In New York, nursing home Medicaid has a 5-year lookback period. That means if an individual goes into a nursing home (or rehab) and applies for Medicaid to cover the bill, Medicaid will look back at the individual’s records for the past 5 years to see if any gifts – or transfers – were made to any person or trust. If so, Medicaid will not pay for the care – they will impose a penalty period based on home much was transferred.
Medicaid home care in New York, on the other hand, has never had a lookback period. Although the legislature has enacted a 2 1/2 -year lookback period, it has not yet been implemented, so at the time of this writing, there is still no lookback period for home care.
Last-minute estate planning (or transfers):
When we are doing planning for someone who already needs care – let’s say home health aides in the house – and has assets in excess of the Medicaid limits, we can do transfers (such as to a family member or a trust) and go ahead and apply for Medicaid home care. The Medicaid agency does not care if we just transferred assets out of the individual’s name. As long as the person is under the asset limit at the time we apply, and as long as we’ve sheltered any excess income, we can get Medicaid in place to pay for the care.
Most, if not all, other states do not allow this type of last-minute transferring of assets. Although New York’s generous rule is changing, it has not changed yet and we are still able to protect people’s life’s savings and get their home care paid for by Medicaid. However, doing estate planning and transfers this late in the game has its pitfalls.
Pitfalls of waiting until the need for care arises to transfer assets:
When we are doing estate planning for someone who already needs care, we must carefully consider not only how to protect the person’s life’s savings in the present, but what might happen if the person requires nursing home (or rehab) in the future. Even though Medicaid has turned a blind eye to the assets that were just transferred in order to qualify for home care, it will not ignore those transfers if the person requires nursing home or rehab.
For example, if something happens and this person needs nursing home care between now and the next 5 years, Medicaid will look back 5 years and penalize those transfers. It will take the amount of the transfers and divide it by the regional nursing home rate and arrive at a number of months Medicaid will not pay for the nursing home care.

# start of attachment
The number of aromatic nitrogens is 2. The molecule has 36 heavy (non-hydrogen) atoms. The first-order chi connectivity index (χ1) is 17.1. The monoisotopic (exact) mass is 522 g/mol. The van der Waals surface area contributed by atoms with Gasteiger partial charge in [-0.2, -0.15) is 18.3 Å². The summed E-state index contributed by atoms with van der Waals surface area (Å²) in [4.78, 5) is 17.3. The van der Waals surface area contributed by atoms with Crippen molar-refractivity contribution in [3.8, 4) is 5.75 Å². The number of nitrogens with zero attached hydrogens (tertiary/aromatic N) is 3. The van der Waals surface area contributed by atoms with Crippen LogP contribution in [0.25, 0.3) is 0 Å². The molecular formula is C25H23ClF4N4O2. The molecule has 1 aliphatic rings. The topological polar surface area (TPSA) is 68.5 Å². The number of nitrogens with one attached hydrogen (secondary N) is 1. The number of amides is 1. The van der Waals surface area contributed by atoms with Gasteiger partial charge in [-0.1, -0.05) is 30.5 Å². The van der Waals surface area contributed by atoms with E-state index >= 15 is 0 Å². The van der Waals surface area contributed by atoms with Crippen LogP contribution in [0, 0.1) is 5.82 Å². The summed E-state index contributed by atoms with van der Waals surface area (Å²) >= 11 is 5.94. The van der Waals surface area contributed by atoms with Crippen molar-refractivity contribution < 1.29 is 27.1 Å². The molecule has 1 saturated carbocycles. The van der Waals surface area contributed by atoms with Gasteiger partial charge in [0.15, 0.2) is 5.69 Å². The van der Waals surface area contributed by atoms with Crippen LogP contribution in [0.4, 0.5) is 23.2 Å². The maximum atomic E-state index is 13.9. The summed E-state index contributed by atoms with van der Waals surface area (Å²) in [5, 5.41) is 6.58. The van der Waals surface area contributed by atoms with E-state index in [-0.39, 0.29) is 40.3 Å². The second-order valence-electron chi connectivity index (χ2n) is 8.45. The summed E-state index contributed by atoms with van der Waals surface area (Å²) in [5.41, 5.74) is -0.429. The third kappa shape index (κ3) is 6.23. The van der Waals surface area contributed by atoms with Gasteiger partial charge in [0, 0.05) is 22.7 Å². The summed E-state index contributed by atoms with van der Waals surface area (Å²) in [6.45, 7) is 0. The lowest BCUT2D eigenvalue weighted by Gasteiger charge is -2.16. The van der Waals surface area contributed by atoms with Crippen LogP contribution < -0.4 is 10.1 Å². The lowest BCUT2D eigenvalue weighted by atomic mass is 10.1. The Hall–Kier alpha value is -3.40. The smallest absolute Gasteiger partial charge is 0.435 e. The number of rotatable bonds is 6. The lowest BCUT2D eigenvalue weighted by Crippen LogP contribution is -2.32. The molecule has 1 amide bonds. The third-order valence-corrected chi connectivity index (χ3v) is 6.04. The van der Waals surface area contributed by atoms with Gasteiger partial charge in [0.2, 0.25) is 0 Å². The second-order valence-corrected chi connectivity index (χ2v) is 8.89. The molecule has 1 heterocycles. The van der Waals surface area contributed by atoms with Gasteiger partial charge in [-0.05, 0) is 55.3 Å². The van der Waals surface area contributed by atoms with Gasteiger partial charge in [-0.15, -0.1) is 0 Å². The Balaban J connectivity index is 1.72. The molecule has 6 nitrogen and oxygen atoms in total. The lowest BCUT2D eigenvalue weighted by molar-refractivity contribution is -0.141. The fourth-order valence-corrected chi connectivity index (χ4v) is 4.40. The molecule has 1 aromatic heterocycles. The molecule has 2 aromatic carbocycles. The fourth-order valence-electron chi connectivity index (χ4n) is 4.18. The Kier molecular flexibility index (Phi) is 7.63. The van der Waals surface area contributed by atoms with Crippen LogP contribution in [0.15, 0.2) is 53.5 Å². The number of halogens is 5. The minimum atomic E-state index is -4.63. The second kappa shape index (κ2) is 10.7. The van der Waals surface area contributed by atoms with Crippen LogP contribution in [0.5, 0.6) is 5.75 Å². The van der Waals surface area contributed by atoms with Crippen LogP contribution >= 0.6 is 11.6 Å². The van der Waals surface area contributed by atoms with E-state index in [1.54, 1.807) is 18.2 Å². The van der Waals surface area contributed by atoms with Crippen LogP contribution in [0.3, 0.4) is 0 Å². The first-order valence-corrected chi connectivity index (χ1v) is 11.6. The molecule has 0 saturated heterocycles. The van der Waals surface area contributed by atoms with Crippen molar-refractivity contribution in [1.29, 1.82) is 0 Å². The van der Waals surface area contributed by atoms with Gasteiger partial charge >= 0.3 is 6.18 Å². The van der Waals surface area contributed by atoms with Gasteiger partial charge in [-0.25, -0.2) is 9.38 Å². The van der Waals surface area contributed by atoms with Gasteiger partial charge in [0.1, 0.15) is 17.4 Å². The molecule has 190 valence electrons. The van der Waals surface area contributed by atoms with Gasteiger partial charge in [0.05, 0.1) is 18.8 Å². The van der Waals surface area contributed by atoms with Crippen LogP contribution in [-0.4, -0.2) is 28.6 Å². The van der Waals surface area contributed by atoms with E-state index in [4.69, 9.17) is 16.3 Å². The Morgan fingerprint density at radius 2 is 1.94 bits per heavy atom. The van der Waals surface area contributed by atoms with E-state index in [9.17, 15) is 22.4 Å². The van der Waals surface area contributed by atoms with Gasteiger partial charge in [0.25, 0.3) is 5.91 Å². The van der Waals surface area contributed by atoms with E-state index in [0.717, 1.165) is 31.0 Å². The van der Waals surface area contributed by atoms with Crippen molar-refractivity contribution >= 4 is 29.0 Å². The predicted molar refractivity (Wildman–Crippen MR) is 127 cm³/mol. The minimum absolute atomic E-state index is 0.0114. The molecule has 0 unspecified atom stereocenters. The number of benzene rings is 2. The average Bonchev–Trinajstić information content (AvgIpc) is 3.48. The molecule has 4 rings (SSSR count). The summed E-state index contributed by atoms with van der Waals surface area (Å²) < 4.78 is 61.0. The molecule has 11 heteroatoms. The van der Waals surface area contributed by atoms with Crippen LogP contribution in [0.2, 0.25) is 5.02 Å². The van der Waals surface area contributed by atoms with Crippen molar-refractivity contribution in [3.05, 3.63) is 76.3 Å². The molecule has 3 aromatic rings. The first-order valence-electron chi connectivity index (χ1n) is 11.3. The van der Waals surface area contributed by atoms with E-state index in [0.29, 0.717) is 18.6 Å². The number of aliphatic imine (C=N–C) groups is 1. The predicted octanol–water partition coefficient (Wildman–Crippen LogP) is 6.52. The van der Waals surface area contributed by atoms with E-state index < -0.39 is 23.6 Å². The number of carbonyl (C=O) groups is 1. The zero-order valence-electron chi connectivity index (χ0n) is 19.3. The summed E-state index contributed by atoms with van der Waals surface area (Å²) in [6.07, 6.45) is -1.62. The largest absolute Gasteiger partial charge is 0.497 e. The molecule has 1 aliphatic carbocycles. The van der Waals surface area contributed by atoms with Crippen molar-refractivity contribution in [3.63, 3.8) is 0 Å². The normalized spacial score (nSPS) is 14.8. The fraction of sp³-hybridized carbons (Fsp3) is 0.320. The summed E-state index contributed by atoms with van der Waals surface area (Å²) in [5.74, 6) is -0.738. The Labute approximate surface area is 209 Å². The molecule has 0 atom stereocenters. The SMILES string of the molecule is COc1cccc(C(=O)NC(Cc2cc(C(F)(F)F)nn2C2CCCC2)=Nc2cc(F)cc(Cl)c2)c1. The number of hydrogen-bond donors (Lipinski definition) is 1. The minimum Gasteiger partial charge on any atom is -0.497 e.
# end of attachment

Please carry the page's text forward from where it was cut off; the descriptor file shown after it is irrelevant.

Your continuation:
Example: if a transfer of $200,000 was made, they will divide $200,000 by $13,415 (regional rate in NYC on 2022) and arrive at a penalty period of 14.9 months. For those 14.9 months, the person would have to pay privately.
Hedging our bets:
In order to avoid the above result, people doing their last minute planning once home care is needed are going to want to hedge their bets. We want to plan for what we will do if the worst-case scenario does occur and nursing home care is needed in fewer than 5 years from when the transfers were done. Let’s say Mom has $200,000 in countable assets and now needs home care. She transfers the $200,000 to her daughter to “hold onto”. This is known as a “gift”. If that is the plan, I always counsel Mom and her daughter to leave that $200,000 gift intact and do not use it for the next 5 years. The reason for this is that if Mom needs nursing home within that period, the only way to avoid that 14.9-year penalty period is to return the entire $200,000 to Mom – which will then nullify the transfer. Importantly, a return of anything short of the entire gift will not nullify the transfer, and a penalty will be imposed on the entire $200,000.
Once the gift is returned in full, we can do the next best plan, which I call “Plan B”. Plan B would be to protect roughly half of Mom’s money. The money still must be gotten out of Mom’s name, because she must be under Medicaid’s resource limit. Now we can do a new “gift” to daughter of $100,000 instead of the original $200,000. That new gift would result in a penalty period of 7.45 months. Mom would have to pay privately for 7.45 months of her nursing home stay. We will use the remaining $100,000 to accomplish that. However, the remaining $100,000 must also come out of Mom’s name, because we must get her under the resource limit. To do this, Mom will make a loan to daughter of the remaining $100,000 pursuant to a Medicaid-compliant promissory note, and the daughter will use that money to privately pay the nursing home for the 7.45-month penalty period that the gift created.
What we accomplished by leaving the original gift intact is we cut the potential penalty period in half and reserved enough of Mom’s money to enable her to pay privately during that period.
What’s the optimal plan?
The above plan is our strategy for the worst-case scenario. However, in the best-case scenario, Mom would have transferred the $200,000 a little earlier – when she was mentally and physically healthy and did not need care. This way, the 5-year clock would be ticking long before the potential need for nursing home arose. The earlier we start, the more likely we are to protect the assets that Mom worked her whole life to earn.